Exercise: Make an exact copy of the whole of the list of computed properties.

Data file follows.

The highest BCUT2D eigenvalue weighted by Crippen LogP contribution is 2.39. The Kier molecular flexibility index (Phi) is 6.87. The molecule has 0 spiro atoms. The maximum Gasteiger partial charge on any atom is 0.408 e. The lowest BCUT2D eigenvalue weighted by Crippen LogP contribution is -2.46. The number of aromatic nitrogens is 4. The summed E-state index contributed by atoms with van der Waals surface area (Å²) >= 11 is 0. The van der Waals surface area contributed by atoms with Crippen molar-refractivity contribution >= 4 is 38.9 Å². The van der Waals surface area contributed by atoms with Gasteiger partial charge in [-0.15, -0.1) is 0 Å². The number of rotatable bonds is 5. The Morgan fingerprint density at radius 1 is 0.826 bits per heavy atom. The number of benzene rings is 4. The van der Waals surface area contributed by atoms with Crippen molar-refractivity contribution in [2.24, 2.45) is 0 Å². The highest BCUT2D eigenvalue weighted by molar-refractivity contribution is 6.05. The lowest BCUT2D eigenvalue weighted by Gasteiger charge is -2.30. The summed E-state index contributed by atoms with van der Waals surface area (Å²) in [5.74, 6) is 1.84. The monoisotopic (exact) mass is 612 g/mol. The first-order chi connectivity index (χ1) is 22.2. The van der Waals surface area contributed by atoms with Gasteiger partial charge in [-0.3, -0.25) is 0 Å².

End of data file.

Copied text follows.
The highest BCUT2D eigenvalue weighted by Crippen LogP contribution is 2.39. The Kier molecular flexibility index (Phi) is 6.87. The molecule has 0 spiro atoms. The maximum Gasteiger partial charge on any atom is 0.408 e. The lowest BCUT2D eigenvalue weighted by Crippen LogP contribution is -2.46. The number of aromatic nitrogens is 4. The summed E-state index contributed by atoms with van der Waals surface area (Å²) >= 11 is 0. The van der Waals surface area contributed by atoms with Crippen molar-refractivity contribution >= 4 is 38.9 Å². The van der Waals surface area contributed by atoms with Gasteiger partial charge in [-0.15, -0.1) is 0 Å². The number of rotatable bonds is 5. The Morgan fingerprint density at radius 1 is 0.826 bits per heavy atom. The number of benzene rings is 4. The van der Waals surface area contributed by atoms with Crippen molar-refractivity contribution in [2.24, 2.45) is 0 Å². The highest BCUT2D eigenvalue weighted by molar-refractivity contribution is 6.05. The lowest BCUT2D eigenvalue weighted by Gasteiger charge is -2.30. The summed E-state index contributed by atoms with van der Waals surface area (Å²) in [5.74, 6) is 1.84. The monoisotopic (exact) mass is 612 g/mol. The first-order chi connectivity index (χ1) is 22.2. The van der Waals surface area contributed by atoms with Gasteiger partial charge in [-0.3, -0.25) is 0 Å².